Thursday, Dec 14th

Last updateThu, 14 Dec 2017 10am

You are here: Home Entertainment Documentary Review: Destination Unknown
first
  
last
 
 
start
stop
first
  
last
 
 
start
stop

Documentary Review: Destination Unknown

Destination-UnknownAs the years march on, the voices of Holocaust survivors continue to dwindle and fade. Destination Unknown offers a resounding rebuke to the growing silence, by sharing the stories of those still able to tell them. The narrators' faces may be aged, but their anguish is still fresh, adding an extra dimension of poignancy to humanity's greatest horror.

In this documentary, produced in association with the USC Shoah Foundation, we meet a dozen survivors. A few you may have heard of, such as Helen Sternlicht, the concentration camp housemaid whose rescue was famously recounted in the movie Schindler's List. Most of the people profiled, however, are unfamiliar, which doesn't make their tales any less gripping.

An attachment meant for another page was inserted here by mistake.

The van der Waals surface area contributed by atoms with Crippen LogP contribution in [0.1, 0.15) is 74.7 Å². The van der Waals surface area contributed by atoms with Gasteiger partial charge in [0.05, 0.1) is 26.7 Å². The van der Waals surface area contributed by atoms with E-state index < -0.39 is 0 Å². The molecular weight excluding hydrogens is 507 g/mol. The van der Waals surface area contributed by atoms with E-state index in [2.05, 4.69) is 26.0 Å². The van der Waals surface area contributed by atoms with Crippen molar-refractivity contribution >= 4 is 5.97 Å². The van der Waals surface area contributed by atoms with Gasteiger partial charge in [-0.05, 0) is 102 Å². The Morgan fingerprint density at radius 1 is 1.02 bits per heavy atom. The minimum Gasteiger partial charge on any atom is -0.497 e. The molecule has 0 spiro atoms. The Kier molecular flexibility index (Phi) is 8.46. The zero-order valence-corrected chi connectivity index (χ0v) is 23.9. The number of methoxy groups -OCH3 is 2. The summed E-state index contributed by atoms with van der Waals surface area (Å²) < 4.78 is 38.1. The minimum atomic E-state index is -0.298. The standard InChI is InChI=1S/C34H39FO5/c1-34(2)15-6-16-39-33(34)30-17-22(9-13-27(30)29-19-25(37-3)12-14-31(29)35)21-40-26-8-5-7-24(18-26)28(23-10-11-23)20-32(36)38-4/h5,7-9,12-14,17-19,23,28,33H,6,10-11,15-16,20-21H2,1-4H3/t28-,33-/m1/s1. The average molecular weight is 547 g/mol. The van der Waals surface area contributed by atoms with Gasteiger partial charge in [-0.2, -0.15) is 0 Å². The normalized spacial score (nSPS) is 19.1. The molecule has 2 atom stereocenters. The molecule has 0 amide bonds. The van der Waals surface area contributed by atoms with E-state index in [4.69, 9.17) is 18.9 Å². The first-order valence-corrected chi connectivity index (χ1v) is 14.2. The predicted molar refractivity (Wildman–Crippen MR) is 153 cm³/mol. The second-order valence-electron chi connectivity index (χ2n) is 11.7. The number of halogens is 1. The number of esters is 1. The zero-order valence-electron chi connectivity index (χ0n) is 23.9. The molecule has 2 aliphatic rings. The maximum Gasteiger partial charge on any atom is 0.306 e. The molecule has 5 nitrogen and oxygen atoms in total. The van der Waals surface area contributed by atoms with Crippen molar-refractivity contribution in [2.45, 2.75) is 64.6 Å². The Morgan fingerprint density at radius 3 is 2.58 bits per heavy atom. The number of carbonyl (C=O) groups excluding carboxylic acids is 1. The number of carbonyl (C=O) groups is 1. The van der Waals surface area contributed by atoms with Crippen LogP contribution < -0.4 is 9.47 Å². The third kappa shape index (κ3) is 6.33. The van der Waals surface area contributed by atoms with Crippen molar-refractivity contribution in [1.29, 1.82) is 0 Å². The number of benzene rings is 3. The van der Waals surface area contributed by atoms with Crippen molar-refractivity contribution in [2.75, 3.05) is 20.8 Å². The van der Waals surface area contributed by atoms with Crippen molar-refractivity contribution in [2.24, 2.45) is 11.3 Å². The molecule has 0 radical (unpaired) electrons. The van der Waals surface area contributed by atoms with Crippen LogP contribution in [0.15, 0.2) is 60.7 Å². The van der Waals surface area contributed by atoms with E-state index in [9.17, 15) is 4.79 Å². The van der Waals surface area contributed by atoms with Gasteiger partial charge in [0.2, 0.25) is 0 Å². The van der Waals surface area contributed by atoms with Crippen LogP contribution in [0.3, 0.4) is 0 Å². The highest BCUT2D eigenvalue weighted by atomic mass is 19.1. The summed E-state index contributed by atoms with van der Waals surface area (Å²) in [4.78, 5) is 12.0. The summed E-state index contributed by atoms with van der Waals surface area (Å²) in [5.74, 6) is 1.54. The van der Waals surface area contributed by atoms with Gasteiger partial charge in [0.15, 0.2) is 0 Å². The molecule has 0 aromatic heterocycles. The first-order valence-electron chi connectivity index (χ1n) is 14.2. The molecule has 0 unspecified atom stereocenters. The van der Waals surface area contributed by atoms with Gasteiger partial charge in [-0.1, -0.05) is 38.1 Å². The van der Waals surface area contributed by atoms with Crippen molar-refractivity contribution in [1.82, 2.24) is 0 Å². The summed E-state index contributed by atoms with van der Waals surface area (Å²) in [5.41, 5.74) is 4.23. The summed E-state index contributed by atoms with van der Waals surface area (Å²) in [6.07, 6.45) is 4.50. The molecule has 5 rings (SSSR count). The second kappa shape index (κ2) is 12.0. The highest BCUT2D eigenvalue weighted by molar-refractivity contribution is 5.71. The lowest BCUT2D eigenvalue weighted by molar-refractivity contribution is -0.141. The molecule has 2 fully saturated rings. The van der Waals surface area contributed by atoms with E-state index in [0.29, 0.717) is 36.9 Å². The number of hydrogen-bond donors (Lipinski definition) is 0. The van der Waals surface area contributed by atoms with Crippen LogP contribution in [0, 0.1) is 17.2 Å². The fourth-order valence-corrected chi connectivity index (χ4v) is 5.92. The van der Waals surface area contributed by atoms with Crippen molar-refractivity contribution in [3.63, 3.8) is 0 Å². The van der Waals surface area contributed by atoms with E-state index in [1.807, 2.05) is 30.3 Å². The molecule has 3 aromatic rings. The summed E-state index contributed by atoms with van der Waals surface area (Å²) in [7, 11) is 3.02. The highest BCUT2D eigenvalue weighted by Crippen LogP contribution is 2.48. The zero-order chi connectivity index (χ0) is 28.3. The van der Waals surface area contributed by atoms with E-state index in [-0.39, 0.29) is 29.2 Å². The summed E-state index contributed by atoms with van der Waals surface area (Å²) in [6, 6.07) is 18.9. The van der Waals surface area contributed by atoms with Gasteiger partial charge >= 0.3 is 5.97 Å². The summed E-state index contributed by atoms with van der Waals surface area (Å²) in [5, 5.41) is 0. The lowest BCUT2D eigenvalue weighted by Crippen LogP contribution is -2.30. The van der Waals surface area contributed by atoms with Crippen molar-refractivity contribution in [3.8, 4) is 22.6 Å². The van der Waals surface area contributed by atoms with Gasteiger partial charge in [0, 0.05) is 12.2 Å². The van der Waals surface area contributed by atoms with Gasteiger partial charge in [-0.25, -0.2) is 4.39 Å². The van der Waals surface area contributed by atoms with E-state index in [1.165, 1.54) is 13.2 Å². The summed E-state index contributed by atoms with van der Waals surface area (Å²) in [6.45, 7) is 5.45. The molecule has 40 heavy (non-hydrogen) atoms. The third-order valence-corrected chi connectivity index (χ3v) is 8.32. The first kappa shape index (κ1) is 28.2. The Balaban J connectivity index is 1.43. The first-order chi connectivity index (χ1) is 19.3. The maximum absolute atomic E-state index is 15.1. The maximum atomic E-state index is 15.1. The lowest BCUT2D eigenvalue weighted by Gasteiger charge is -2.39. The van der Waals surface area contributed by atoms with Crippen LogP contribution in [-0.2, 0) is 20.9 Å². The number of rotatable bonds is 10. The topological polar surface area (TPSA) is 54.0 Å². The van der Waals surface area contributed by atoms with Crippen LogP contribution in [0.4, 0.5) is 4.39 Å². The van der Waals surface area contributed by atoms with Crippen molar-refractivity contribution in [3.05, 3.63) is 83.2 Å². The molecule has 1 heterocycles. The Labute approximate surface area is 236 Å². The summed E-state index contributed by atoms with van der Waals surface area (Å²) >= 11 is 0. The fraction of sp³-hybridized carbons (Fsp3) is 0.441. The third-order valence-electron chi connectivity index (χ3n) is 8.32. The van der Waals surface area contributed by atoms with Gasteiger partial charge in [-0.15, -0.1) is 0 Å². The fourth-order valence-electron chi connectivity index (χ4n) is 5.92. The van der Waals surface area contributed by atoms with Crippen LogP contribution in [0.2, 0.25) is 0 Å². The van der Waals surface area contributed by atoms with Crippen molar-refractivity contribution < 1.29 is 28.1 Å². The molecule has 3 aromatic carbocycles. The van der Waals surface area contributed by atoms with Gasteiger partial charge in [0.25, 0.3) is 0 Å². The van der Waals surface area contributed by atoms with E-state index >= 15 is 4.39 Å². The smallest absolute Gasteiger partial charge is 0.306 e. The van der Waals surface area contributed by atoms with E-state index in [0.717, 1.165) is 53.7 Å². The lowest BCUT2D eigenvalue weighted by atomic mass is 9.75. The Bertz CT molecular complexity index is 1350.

There's Eli Zborowski, who gasped for air in a cellar hideout, and Frank Blaichman, who left his family to their deaths and became a partisan fighter. ("Did I do the right thing or not?" he asks the camera—and himself.) Eddie Weinstein slipped out of Treblinka on a train, hiding under a pile of plundered clothing. He is one of only a handful known to have escaped the camp, where some 870,000 people perished.

'Escaped,' however, is a relative term here. Many of the survivors admit to being haunted, if not tortured, by the horrors they witnessed and the losses they endured. "I could forget what I had for breakfast this morning," admits former Mathausen internee Marsha Kreuzman, now in her 90s, "but I will never forget what happened for the five and a half years [I spent] in the concentration camp." Ed Mosberg, a fellow Mathausen survivor, resignedly shares that "the pain is wherever I am, because I feel the pain every single day."

Yet there are uplifting moments too, such as when Helen Sterlicht remembers Oscar Schindler's heroism and reminds us that "we have a choice." Eli Zborowski, recalling those who risked their lives to hide him, marvels, "These people were really angels and not human beings." Eddie Weinstein offers up his own answer to Hitler—the smiling face of a beautiful granddaughter.

The film had its theatrical debut in New York on November 10th.

Add comment

first
  
last
 
 
start
stop